Yet another in a LONG line of teenage sex comedies this one manages somehow to be fresh and appealing -- despite the formu-lay-ic premise. That’s right another horny 18 year-old boy (Josh Zuckerman) is determined to lose his virginity any way he can. Ian can’t seem to become a “man ” upstaged by a Lothario of an older brother Rex (James Marsden) and his even more successful 14 year-old younger brother. He is constantly humiliated by the giant donut costume he wears for his job at the mall and can’t even get to first base with Felicia (Amanda Crew) a girl who thinks of him only as her best friend and nothing more. With the pressure of going to college as a sexual outcast what’s a hot-to-trot young dude to do? In this case -- using encouragement from pal Lance (Clark Duke) and with Felicia along for the ride -- the threesome take off in the unsuspecting Rex’s prized Pontiac GTO for a cross-country drive Ian thinks will end with the payoff of sex with a hot blonde named Ms. Tasty (Katrina Bowden) he met on the Internet. Unfortunately the one-day outing turns into a three-day nightmare for the trio with brother Rex on their trail and friend Lance getting a little too cocksure for his own good. Oh and did we forget to mention the Amish farm they manage to work into the tour? In the obligatory Jason Biggs role Josh Zuckerman is totally winning as a sex-starved high school graduate looking desperately to tame his out-of-control libido. With sharp comic timing and no end to the ways he is willing to humiliate himself for the sake of his art Zuckerman should have a bright future. Although the casting of his friend Lance played by the pudgy Duke would seem to be an attempt to emulate the Michael Cera/Jonah Hill teaming of Superbad Duke’s go-for-the-big laughs approach feels like we are seeing this kind of goosed-up sex maniac act for the first time. As the female “best friend” Felicia Amanda Crew is very appealing and thankfully grounded in reality. Marsden is hilarious as dopey Rex who prizes his vintage GTO and his own sexual prowess even more than the love of little bro. Seth Green has some funny bits as the sarcastic Amish man who somehow seems to know how to fix hot rods. Bowden is gorgeous and devious as the Internet hottie who may not be all Ian hoped for. Special mention also to Charlie McDermott and Mark Young who as a recurring kind of geek chorus playing two inept high school girl magnets. NOT. Director and co-screenwriter (with John Morris) Sean Anders manages to infuse what could have been a stale leftover piece of American Pie with new life and that’s largely thanks to some very funny VERY raunchy situations he dreams up for these likeable and recognizable characters. The premise of a so-called Sex Drive also offers ripe opportunities in this genre and Anders gets a lot of play out of it particularly from Duke whose uninhibited acting grabs most of the big laughs. Although they crank the gross factor way up the film doesn’t lose sight that it’s mostly a coming-of-age comic look at a rite of passage most young guys -- and girls -- will identify with. Although much is predictable Sex Drive has a strong sense of what it wants to be and in the end even turns sweetly romantic something most films of this stripe rarely do.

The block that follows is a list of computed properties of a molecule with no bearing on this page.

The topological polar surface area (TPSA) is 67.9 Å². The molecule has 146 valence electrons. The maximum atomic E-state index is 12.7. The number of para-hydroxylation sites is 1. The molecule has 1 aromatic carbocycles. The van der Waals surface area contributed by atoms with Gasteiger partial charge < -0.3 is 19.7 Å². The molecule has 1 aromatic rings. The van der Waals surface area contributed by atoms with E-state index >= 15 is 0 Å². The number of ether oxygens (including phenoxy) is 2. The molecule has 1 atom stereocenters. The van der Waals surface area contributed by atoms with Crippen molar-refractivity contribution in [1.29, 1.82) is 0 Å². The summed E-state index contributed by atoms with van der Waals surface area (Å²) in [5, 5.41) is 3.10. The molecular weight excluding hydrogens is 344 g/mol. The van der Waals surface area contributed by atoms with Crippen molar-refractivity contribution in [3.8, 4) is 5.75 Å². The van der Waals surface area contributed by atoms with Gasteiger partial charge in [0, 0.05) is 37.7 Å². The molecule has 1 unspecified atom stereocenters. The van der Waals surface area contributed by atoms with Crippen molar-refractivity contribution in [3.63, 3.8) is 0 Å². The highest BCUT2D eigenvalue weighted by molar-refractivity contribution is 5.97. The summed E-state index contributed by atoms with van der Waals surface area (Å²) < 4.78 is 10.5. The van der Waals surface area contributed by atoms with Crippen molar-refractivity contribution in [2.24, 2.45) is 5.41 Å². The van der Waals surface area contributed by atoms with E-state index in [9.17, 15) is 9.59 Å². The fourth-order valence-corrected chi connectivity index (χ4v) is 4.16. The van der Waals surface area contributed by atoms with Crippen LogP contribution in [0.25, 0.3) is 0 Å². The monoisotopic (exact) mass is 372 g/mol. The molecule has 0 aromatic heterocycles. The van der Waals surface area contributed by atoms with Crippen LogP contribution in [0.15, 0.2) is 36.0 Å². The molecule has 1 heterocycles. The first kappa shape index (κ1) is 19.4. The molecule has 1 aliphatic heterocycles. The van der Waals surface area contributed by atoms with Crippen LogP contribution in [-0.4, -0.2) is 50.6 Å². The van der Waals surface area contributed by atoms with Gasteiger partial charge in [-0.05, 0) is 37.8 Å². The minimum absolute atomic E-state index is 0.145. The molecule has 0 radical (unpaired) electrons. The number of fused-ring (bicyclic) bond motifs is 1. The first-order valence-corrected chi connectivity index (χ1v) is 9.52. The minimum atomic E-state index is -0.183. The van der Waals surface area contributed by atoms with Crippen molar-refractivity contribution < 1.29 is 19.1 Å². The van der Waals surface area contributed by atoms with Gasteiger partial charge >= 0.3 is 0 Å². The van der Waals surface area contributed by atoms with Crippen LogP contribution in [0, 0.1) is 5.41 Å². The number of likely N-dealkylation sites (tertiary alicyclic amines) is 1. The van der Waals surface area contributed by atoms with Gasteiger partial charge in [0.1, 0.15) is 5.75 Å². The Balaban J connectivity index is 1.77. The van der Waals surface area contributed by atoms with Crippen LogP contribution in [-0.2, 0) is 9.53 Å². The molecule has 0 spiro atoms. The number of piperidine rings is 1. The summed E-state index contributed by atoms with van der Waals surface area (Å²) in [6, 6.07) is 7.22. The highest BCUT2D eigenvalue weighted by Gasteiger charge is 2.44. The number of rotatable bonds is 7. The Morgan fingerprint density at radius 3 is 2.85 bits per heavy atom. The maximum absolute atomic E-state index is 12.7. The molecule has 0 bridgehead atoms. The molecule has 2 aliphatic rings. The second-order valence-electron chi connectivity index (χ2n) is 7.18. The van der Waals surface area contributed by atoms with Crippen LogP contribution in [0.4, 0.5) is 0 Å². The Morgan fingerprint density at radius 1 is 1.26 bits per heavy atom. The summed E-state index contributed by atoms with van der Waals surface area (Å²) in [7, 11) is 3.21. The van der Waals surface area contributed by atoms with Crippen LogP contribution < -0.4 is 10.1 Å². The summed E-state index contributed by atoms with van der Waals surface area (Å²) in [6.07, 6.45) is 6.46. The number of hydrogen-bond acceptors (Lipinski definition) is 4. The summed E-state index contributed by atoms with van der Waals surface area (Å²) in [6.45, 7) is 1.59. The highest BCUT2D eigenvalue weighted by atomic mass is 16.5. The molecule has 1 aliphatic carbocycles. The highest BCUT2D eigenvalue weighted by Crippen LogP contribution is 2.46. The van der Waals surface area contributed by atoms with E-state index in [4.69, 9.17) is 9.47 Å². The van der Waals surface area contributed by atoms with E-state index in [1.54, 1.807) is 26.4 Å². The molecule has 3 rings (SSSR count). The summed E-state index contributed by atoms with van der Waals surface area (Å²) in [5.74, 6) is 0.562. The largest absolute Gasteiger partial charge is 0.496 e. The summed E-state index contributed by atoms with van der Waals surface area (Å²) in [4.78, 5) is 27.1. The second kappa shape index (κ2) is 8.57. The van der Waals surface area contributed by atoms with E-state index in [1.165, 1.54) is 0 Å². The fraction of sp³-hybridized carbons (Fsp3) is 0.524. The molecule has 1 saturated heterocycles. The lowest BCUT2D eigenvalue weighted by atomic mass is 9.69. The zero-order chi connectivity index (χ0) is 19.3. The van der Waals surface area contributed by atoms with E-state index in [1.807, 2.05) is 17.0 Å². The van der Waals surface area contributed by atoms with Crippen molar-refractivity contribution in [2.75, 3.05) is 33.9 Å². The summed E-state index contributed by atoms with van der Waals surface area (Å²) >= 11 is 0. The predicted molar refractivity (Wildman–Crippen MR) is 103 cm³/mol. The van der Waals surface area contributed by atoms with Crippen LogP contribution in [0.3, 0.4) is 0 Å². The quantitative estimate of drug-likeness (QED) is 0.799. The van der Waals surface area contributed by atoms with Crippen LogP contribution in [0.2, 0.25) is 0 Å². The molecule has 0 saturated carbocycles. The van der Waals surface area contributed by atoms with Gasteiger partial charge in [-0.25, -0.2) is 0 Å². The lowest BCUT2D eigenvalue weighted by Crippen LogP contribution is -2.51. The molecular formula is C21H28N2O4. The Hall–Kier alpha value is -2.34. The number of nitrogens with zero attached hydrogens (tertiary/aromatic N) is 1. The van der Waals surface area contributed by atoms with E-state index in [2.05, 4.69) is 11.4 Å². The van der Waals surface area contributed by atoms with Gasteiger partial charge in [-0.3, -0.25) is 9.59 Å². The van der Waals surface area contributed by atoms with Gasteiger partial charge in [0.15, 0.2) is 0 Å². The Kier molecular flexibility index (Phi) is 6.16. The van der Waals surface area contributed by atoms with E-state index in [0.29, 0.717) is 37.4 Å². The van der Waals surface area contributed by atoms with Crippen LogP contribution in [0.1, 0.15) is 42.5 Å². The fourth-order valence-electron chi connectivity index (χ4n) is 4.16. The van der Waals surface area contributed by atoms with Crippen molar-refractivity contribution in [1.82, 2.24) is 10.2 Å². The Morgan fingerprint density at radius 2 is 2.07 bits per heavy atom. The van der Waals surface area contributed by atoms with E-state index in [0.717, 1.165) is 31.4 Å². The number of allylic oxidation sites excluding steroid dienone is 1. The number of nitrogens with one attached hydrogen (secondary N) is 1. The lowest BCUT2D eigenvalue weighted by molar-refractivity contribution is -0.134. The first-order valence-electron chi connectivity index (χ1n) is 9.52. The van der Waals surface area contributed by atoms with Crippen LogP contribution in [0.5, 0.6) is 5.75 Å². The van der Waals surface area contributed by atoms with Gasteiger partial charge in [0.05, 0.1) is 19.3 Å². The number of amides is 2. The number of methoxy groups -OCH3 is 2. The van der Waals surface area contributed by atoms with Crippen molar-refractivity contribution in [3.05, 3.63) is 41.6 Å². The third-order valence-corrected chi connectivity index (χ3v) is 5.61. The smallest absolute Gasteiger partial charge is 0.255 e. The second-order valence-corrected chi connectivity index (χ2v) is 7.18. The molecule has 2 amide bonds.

Will Ferrell is back on-target in the dumb movie sweepstakes as Brennan Huff an over-grown overly sensitive son who has never bothered to move out of single mom’s (Mary Steenburgen) house even though he’s 40. When she meets falls in love with and marries an older doctor (Richard Jenkins) all before the opening credits are over Brennan must move into his new stepfather’s home where--you guessed it--39 year-old loser and would-be musician Dale Doback (John C. Reilly) has been living with Dad all these years as well. The new siblings who give stunted growth a whole new definition bunk together like 10-year olds with an instant rivalry that causes havoc in the household. Soon they find themselves birds of the same feather when fed-up dad announces he is selling the house and going on an around-the-world cruise with his new bride. The hapless pair are ordered to find decent jobs and a new place to live--a prospect neither relishes. After an earlier misstep this year with the inane Semi-Pro Ferrell is back in his comfort zone and finding new sparks opposite Reilly who despite the failure of his recent starring comedy Walk Hard continues to show natural comedic abilities. The two are fun to watch as they mine a lot of laughs playing imbecilic but lovable adolescent middle-aged men--Peter Pans who just never grew up. Still it’s the supporting cast that really shines. Jenkins--enjoying the best year of his career especially with his stellar turn in The Visitor is now complementing it with his riotous portrait of a put-upon dad dealing with a couple of morons who have overstayed their welcome by about 20 years. Steenburgen manages to invest the rather colorless mother role with dignity even earning a couple of laughs on her own. Adam Scott as Ferrell’s real-estate mogul brother is consistently fun particularly in leading a family sing-a-long while driving to bro’s house. Also of note Kathryn Hahn as his mousy but extremely kinky wife who tries to get down and dirty with Reilly.
Ferrell’s writing partner Adam McKay is not only co-scripting again but back behind the camera guiding Ferrell’s and Reilly’s on-screen nuttiness. Adam McKay an SNL veteran who was responsible for two of Ferrell’s biggest hits Anchorman and Talladega Nights knows from experience exactly how to take these over-the-top situations and wring every last laugh out of them. Movies like this are hit and miss so give McKay credit for hitting more than he misses. Each actor even the lesser-billed ones have their moments to shine and it’s a nice tribute to McKay’s laid back direction that none of them bellyflop. The premise of Step Brothers clearly presented some potentially rich comic possibilities and McKay and company uncover most of them. Certainly the film should strike a responsive chord with those faced with grown kids either coming back home to live or never leaving in the first place--if not quite to THESE extremes.